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The New Belgium Sale – What it Means

New Belgium Brewing

The New Belgium Sale – What it Means

Stop Press – Back in the day when news was printed (only last year for us), you might want to stop the presses for breaking news. But now in the increasingly rapid world of digital reportage even breaking news is old the next day. So as we were going to press, I mean post, with our commentary on the recent New Belgium purchase, another shocker was pounced on by multiple news sources. Constellation Brands is selling Ballast Point, the brands they paid $1 billion for just four years ago.

Not only are they unloading the brands but they are being purchased (I’m sure for a fraction of $1billion) by a small outfit in North Chicago that brewed only 1,000 barrels last year. To me the news smacked of an April Fool but we’re in the opposite season. Apparently it’s legit and contrary to most recent acquisitions, when Kings and Convicts takes control, Ballast Point will return to the ranks of the Independents. Apparently Ballast Point’s successful brands like Sculpin fell prey to the haze craze and Constellation has bigger fish to fry. Or should that be Buds – they’re already $4 billion into Canopy Growth cannabis products. But all is not lost on the liquid side – look for Corona Hard Seltzer in 2020! I’m not kidding – stay tuned…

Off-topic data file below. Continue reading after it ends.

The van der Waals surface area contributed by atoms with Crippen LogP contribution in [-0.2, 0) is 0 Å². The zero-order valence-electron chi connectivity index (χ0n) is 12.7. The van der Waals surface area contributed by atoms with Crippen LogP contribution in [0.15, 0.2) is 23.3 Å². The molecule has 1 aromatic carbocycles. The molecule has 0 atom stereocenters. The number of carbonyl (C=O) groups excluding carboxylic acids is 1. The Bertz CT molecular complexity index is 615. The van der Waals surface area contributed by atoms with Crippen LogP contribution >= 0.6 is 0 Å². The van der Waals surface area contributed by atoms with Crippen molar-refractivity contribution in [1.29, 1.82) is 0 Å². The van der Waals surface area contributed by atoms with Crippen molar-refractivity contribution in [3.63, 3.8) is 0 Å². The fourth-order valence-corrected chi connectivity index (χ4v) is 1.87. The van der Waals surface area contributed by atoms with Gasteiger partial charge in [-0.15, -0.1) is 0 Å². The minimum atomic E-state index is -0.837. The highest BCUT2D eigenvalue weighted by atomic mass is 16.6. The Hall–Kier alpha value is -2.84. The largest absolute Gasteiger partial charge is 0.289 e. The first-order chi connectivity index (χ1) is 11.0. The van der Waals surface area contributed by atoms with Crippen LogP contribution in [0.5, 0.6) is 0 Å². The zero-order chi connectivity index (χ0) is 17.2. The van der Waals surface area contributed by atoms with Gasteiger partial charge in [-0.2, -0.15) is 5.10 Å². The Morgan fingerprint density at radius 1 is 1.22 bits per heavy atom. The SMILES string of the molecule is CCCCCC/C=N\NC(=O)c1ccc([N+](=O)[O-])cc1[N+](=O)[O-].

...And now, back to New Belgium  

by Tony Forder tony@alestreetnews.com

By now the shockwaves have subsided. Subject to approval by their owners, New Belgium Brewing Co. will no longer be an independent brewery. (As an ESOP, New Belgium is an employee-owned company)
In November the Colorado-based brewery announced its intention to sell 100% to Lion Little World Beverages for an undisclosed amount in an all-cash transaction. It is likely the employees will go along with the deal since 300 of them will receive payouts of $100,000 or more. (New Belgium has a total of 690 employees).

The surprise is not that Australasian-based Lion made a move (likely the first of many in the U.S.), but that they nabbed such a big fish, one that flew the flag of independence for a very long time. New Belgium Co-Founder Kim Jordan was the first Chairman/woman of the Colorado-based Brewers Association after the Institute of Brewing Studies merged with the Brewers Association of America to create a comprehensive voice for independent brewers.

New Belgium’s willingness to partner up with a global entity illustrates the changing world of craft beer in which once-prized independence is no longer the prime concern as other business-related factors take over.

Said Jordan in a Brewbound article, “The world evolves. The relationship that we’ve developed with Little World Beverages and the [congruence] of vision that the two organizations have sort of superseded that.”

Brewers Association President Bob Pease noted that as mass market lager and light lager have been volume challenged in developed markets, global brewers have been looking to tap into the craft segment.
“Every brewer will make their own independent decision about how to respond to this competitive market, and we’ve seen a number of independent brewers choose acquisition by a strategic partner as their route,” Pease said.

This year alone, three other top 20 craft breweries announced hundred million dollar deals. Touting combined “independence” Boston Beer announced a merger with 300,000-bbl Dogfish Head in May.